For whatever reasons, and I don't really think it was this, our relationship would gradually change, and we would drift apart. He lived in the "nice" section of "his" side of the town, and I lived in the "nice" section of "mine". Oh, we were still able to banter about our differences ("This is what white people do on the weekends?!?" was his incredulous question when I showed him the cruise route for teenagers), but our social lives diverged (he had one, I didn't), and in the mid-80s there was no such thing as a "crossover" relationship, certainly not in the south.

One event, though, sticks clearly in my mind. I was a cook at a Pizza Hut in 1986, and Travis, along with a few other of my high school friends (black and white) were working there. We had an employee meeting about who knows what, sales probably, when the manager mentioned his one real scheduling difficulty. You see, the manager was from California. He didn't know You Didn't Talk About Such Things in the south.

"The biggest problem I have is that I have to keep a white waitress on the clock at all times. A third of the people who come into this place won't speak to a black waitress or waiter. Sonya [who was the nicest lady I ever met, and the best waitress in the whole joint] can walk up to the [very prominent, "pillar of the Baptist church" family] when they come in and they just won't speak to her."

What surprised me wasn't the admission. I'd known there were stupendously ignorant, dangerous, and evil people in my town for years. I was counting the days until I graduated and could escape the entire mouth-breathing mass of them. What surprised me was the complete lack of surprise the black folks expressed when the manager said it.

I've already said many times I study things that interest me. Some things, like science, have interested me for my entire life. Others are struck by an epiphany, a revelation which can happen at the oddest points.


I remember it distinctly. It was a typical hot, muggy, northwest Arkansas July 4th in 1992. I'd come there to go to college, and had settled after graduation while I tried to figure out what to do with the rest of my life. I was driving down the "bypass", a sad little excuse for an interstate that surrounded the college town I lived in, steering my old convertible. My beween-the-shoulderblades hair was stinging my eyes as it whipped in the hot towel-snap wind. I was going to the mall, probably to pick up some books, wondering if the sky's ominous color change to soap-scum covered copper would cancel the fireworks scheduled for that night.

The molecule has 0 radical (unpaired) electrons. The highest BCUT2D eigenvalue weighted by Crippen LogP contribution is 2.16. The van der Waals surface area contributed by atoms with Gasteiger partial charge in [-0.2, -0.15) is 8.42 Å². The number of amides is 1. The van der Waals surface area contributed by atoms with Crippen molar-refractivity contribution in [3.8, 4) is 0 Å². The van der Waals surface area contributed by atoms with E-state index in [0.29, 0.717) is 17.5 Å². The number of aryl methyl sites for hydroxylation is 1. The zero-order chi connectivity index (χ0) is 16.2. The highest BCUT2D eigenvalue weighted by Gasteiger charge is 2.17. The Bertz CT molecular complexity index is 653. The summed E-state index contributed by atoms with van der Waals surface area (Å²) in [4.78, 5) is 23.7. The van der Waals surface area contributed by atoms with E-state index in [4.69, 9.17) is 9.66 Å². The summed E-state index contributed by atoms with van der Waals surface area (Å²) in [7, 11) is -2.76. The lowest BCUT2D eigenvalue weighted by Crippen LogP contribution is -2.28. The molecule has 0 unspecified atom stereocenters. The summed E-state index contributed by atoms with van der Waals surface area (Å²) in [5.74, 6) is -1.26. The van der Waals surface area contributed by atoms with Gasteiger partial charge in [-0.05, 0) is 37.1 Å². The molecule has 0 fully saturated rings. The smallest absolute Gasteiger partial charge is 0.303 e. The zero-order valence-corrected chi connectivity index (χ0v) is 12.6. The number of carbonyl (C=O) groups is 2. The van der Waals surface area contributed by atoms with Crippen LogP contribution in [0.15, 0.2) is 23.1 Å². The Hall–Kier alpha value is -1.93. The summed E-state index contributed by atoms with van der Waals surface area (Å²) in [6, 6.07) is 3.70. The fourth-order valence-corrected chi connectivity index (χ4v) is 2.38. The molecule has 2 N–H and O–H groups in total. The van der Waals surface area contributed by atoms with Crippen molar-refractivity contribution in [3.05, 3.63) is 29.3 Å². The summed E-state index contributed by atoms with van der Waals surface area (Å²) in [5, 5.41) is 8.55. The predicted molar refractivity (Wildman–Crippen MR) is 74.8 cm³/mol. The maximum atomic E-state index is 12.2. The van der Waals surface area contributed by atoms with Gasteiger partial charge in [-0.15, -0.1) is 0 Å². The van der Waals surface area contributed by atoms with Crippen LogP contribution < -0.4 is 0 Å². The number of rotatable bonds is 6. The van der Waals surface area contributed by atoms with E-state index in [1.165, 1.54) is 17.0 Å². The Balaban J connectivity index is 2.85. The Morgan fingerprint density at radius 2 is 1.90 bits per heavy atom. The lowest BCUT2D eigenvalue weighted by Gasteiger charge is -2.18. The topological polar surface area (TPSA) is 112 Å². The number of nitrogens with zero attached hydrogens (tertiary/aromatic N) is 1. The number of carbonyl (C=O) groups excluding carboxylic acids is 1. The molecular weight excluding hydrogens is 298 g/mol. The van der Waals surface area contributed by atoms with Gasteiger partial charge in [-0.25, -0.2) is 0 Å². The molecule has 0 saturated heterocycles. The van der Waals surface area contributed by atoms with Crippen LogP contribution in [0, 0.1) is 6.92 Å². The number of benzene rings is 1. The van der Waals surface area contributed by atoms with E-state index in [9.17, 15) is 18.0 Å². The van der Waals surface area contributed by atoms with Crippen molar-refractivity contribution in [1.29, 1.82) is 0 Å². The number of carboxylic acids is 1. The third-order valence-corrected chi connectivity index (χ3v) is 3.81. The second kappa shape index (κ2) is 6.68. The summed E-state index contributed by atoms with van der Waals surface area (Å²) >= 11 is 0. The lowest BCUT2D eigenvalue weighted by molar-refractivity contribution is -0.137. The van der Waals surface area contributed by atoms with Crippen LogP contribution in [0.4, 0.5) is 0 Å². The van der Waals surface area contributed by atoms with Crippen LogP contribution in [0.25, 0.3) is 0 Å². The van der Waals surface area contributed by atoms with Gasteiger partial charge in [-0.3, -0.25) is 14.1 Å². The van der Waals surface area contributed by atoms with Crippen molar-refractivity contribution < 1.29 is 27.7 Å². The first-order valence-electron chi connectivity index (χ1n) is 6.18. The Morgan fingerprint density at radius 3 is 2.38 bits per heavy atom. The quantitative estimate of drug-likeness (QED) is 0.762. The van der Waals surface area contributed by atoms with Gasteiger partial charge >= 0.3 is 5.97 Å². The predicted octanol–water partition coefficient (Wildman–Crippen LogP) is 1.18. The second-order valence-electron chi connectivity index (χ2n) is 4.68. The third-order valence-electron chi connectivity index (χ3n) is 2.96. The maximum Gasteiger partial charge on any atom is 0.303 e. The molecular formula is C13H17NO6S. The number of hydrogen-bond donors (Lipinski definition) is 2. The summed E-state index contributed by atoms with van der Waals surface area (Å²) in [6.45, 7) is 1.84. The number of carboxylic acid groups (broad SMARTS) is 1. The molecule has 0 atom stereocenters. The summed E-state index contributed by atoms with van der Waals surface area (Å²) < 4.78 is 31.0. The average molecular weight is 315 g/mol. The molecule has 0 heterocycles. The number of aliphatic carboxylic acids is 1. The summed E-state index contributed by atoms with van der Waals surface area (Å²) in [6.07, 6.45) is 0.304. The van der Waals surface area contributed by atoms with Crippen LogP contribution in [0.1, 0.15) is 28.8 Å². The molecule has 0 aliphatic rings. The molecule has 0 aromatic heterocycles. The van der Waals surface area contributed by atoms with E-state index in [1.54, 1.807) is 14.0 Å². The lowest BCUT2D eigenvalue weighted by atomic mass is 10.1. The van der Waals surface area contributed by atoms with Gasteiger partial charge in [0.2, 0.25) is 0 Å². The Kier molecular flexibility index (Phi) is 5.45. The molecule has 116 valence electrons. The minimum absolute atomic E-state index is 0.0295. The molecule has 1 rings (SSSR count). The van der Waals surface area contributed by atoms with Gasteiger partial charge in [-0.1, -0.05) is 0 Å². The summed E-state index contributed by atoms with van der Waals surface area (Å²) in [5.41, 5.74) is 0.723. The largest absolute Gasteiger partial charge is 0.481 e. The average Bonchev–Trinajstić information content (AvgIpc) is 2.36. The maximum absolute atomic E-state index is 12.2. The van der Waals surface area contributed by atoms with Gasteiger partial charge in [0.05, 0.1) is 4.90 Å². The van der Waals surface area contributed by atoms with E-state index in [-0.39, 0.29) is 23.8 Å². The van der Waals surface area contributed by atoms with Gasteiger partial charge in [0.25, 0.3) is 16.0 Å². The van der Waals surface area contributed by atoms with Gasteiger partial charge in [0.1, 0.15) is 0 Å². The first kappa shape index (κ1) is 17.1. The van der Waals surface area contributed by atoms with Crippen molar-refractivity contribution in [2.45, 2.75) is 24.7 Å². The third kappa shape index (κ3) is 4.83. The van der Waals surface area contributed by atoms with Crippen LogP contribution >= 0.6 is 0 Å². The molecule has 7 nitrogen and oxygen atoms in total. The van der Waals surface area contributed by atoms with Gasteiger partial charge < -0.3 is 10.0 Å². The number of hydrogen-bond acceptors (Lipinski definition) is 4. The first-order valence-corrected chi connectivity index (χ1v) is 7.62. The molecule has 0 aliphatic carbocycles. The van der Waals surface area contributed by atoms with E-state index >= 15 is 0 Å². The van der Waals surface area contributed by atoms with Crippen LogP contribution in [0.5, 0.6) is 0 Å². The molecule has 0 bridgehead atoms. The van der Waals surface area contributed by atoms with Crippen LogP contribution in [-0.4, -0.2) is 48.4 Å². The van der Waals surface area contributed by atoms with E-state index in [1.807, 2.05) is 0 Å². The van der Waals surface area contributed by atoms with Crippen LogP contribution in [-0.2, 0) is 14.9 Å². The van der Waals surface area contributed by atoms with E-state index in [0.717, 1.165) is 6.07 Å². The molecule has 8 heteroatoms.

While I was driving I pondered the country. How proud I was to be an American. How proud everyone who lived in this country should be. How we were a nation of people who had picked up, packed up, and pushed up to make the most powerful nation on the planet. All except, I suddenly realized, one. One set of people had ancestors who didn't really want to be brought here. People, regardless of who was ultimately to blame, regardless of how ultimately promising their lives turned out to be, who did not seek this country out, but were instead carried here against their will. It sounds almost Joan-of-Arc-ish, but from that point forward, sweating on that dusty road in a car that was more rust than it was steel, I decided to at least try to pay attention to what was going on "on the other side of the tracks", to educate myself as much as I could on what it really was like to be considered different only because of your looks. I started to pay attention, and I watched.

I watched as the bitterness of the civil rights boomers seeped into the racial debate. I watched people who were so deeply naive they really thought they could overturn three centuries of racism in less than a single lifetime grasp desperately for relevance amongst the generation after my own. A generation whose parents were raised integrated, who, no matter what was spoke at home, understood that in the schools and at the workplace it was wrong to notice color (even if you did anyway). I watched them define their failure not by how far race relations had progressed in the courts, not how far they had progressed in the media, but by how far they had progressed in the social order of our life. "Black folks and white folks may be forced to work on equal terms", they would say, "but they don't socialize very much. We don't eat together, and we never will." To them, it seemed, every time the goal was in site the goalposts moved farther away, never getting any closer.

Which are the words that echoed in my head as I walked into "El Pollo Rico", which as I understand it translates into "rich chicken". It's the paragon of the modern "mom-and-pop" local fast food joint, South American style. It happens to be across the street from Ellen's cat clinic, and apparently has the best rotisserie chicken on the planet. You walk in to a stark, plain, florescent-lit dining area with randomly scattered and tightly grouped wooden tables and chairs on white tile, a giant counter at the back flanked by huge ovens filled with chickens doing a slow-roast samba. It is very, very good.

The place was packed when we walked in last Friday. While Ellen waited in line (she knew what to order) I tried to stay out of everyone's way as they busily dissected tasty Peruvian chicken and went over the day's events in the ratchetty buzzy rumble that is a group discussion in a crowded room. It was then that I really noticed what I was seeing...